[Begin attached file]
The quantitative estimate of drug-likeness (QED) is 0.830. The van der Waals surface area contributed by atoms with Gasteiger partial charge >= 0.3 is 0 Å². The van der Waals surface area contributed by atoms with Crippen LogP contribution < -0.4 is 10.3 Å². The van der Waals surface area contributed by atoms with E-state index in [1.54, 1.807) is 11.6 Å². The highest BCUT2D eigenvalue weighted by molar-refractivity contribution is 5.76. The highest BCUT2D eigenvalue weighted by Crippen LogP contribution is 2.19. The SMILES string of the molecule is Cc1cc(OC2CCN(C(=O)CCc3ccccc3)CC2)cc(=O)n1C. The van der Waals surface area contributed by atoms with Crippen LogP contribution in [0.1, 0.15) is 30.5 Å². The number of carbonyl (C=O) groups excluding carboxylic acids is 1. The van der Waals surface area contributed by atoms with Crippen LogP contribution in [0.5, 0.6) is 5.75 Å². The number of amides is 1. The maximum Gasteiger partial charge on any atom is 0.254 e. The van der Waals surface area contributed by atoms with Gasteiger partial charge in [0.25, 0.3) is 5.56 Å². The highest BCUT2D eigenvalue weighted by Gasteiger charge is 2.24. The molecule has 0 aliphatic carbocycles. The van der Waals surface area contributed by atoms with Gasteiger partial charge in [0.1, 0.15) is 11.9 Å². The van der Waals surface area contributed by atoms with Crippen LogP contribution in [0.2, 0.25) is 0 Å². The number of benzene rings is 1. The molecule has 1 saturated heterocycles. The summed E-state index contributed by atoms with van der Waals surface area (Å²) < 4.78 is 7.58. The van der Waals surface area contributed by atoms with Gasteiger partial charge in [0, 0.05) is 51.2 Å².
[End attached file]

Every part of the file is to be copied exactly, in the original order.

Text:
The quantitative estimate of drug-likeness (QED) is 0.830. The van der Waals surface area contributed by atoms with Gasteiger partial charge >= 0.3 is 0 Å². The van der Waals surface area contributed by atoms with Crippen LogP contribution < -0.4 is 10.3 Å². The van der Waals surface area contributed by atoms with E-state index in [1.54, 1.807) is 11.6 Å². The highest BCUT2D eigenvalue weighted by molar-refractivity contribution is 5.76. The highest BCUT2D eigenvalue weighted by Crippen LogP contribution is 2.19. The SMILES string of the molecule is Cc1cc(OC2CCN(C(=O)CCc3ccccc3)CC2)cc(=O)n1C. The van der Waals surface area contributed by atoms with Crippen LogP contribution in [0.1, 0.15) is 30.5 Å². The number of carbonyl (C=O) groups excluding carboxylic acids is 1. The van der Waals surface area contributed by atoms with Crippen LogP contribution in [0.5, 0.6) is 5.75 Å². The number of amides is 1. The maximum Gasteiger partial charge on any atom is 0.254 e. The van der Waals surface area contributed by atoms with Gasteiger partial charge in [0.25, 0.3) is 5.56 Å². The highest BCUT2D eigenvalue weighted by Gasteiger charge is 2.24. The molecule has 0 aliphatic carbocycles. The van der Waals surface area contributed by atoms with Gasteiger partial charge in [0.1, 0.15) is 11.9 Å². The van der Waals surface area contributed by atoms with Crippen LogP contribution in [0.2, 0.25) is 0 Å². The number of benzene rings is 1. The molecule has 1 saturated heterocycles. The summed E-state index contributed by atoms with van der Waals surface area (Å²) < 4.78 is 7.58. The van der Waals surface area contributed by atoms with Gasteiger partial charge in [0, 0.05) is 51.2 Å².